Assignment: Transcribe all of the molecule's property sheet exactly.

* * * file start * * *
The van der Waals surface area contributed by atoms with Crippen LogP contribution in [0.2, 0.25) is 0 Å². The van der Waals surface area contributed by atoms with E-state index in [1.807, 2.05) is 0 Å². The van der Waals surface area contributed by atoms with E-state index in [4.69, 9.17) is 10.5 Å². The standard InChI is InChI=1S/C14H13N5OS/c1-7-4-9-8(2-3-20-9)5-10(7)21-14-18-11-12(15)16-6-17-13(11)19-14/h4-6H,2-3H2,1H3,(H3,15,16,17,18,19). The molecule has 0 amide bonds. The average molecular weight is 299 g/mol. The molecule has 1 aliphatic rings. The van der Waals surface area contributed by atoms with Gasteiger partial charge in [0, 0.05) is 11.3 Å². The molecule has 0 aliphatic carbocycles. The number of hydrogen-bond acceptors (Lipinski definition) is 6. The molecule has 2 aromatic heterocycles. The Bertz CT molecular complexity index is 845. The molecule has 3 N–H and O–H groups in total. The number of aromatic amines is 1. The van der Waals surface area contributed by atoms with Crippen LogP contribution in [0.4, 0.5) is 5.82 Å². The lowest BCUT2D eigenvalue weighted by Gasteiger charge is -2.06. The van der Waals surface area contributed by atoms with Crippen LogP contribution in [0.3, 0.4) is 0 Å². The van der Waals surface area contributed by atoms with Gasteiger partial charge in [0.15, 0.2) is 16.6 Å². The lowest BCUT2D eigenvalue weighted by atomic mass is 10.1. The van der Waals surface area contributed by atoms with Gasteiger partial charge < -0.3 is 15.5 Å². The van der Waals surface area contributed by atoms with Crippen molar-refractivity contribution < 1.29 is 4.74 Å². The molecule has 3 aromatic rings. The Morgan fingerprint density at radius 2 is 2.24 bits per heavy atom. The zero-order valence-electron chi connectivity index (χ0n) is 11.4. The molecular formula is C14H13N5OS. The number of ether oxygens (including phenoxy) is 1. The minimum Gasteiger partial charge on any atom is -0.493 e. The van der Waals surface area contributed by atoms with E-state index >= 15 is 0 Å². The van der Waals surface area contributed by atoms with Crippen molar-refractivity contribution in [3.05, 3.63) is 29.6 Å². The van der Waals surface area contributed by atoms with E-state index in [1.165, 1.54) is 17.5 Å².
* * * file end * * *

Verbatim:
The van der Waals surface area contributed by atoms with Crippen LogP contribution in [0.2, 0.25) is 0 Å². The van der Waals surface area contributed by atoms with E-state index in [1.807, 2.05) is 0 Å². The van der Waals surface area contributed by atoms with E-state index in [4.69, 9.17) is 10.5 Å². The standard InChI is InChI=1S/C14H13N5OS/c1-7-4-9-8(2-3-20-9)5-10(7)21-14-18-11-12(15)16-6-17-13(11)19-14/h4-6H,2-3H2,1H3,(H3,15,16,17,18,19). The molecule has 0 amide bonds. The average molecular weight is 299 g/mol. The molecule has 1 aliphatic rings. The van der Waals surface area contributed by atoms with Gasteiger partial charge in [0, 0.05) is 11.3 Å². The molecule has 0 aliphatic carbocycles. The number of hydrogen-bond acceptors (Lipinski definition) is 6. The molecule has 2 aromatic heterocycles. The Bertz CT molecular complexity index is 845. The molecule has 3 N–H and O–H groups in total. The number of aromatic amines is 1. The van der Waals surface area contributed by atoms with Crippen LogP contribution in [0.4, 0.5) is 5.82 Å². The lowest BCUT2D eigenvalue weighted by Gasteiger charge is -2.06. The van der Waals surface area contributed by atoms with Crippen LogP contribution in [0.3, 0.4) is 0 Å². The van der Waals surface area contributed by atoms with Gasteiger partial charge in [0.15, 0.2) is 16.6 Å². The lowest BCUT2D eigenvalue weighted by atomic mass is 10.1. The van der Waals surface area contributed by atoms with Gasteiger partial charge < -0.3 is 15.5 Å². The van der Waals surface area contributed by atoms with Crippen molar-refractivity contribution < 1.29 is 4.74 Å². The molecule has 3 aromatic rings. The Morgan fingerprint density at radius 2 is 2.24 bits per heavy atom. The zero-order valence-electron chi connectivity index (χ0n) is 11.4. The molecular formula is C14H13N5OS. The number of ether oxygens (including phenoxy) is 1. The minimum Gasteiger partial charge on any atom is -0.493 e. The van der Waals surface area contributed by atoms with E-state index >= 15 is 0 Å². The van der Waals surface area contributed by atoms with Crippen molar-refractivity contribution in [3.05, 3.63) is 29.6 Å². The van der Waals surface area contributed by atoms with E-state index in [1.165, 1.54) is 17.5 Å².